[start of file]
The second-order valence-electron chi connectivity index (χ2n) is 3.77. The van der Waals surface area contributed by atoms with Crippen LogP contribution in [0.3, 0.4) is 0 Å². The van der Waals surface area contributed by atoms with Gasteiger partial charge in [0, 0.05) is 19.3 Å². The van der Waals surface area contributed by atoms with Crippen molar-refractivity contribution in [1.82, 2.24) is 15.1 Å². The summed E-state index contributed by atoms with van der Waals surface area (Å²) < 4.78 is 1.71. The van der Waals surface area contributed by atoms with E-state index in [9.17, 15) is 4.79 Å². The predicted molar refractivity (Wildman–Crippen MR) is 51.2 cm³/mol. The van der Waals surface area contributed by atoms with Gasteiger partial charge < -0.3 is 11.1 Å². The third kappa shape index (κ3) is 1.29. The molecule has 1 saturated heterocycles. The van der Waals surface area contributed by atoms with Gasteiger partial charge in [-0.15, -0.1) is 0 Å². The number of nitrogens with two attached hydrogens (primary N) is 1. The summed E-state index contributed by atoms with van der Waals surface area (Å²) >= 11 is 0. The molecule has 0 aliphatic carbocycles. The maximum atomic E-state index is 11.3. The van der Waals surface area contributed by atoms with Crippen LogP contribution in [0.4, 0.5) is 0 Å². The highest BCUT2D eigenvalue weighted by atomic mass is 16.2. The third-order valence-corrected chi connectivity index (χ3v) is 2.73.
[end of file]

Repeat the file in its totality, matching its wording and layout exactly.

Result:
The second-order valence-electron chi connectivity index (χ2n) is 3.77. The van der Waals surface area contributed by atoms with Crippen LogP contribution in [0.3, 0.4) is 0 Å². The van der Waals surface area contributed by atoms with Gasteiger partial charge in [0, 0.05) is 19.3 Å². The van der Waals surface area contributed by atoms with Crippen molar-refractivity contribution in [1.82, 2.24) is 15.1 Å². The summed E-state index contributed by atoms with van der Waals surface area (Å²) < 4.78 is 1.71. The van der Waals surface area contributed by atoms with E-state index in [9.17, 15) is 4.79 Å². The predicted molar refractivity (Wildman–Crippen MR) is 51.2 cm³/mol. The van der Waals surface area contributed by atoms with Gasteiger partial charge < -0.3 is 11.1 Å². The third kappa shape index (κ3) is 1.29. The molecule has 1 saturated heterocycles. The van der Waals surface area contributed by atoms with Gasteiger partial charge in [-0.15, -0.1) is 0 Å². The number of nitrogens with two attached hydrogens (primary N) is 1. The summed E-state index contributed by atoms with van der Waals surface area (Å²) >= 11 is 0. The molecule has 0 aliphatic carbocycles. The maximum atomic E-state index is 11.3. The van der Waals surface area contributed by atoms with Crippen LogP contribution in [0.4, 0.5) is 0 Å². The highest BCUT2D eigenvalue weighted by atomic mass is 16.2. The third-order valence-corrected chi connectivity index (χ3v) is 2.73.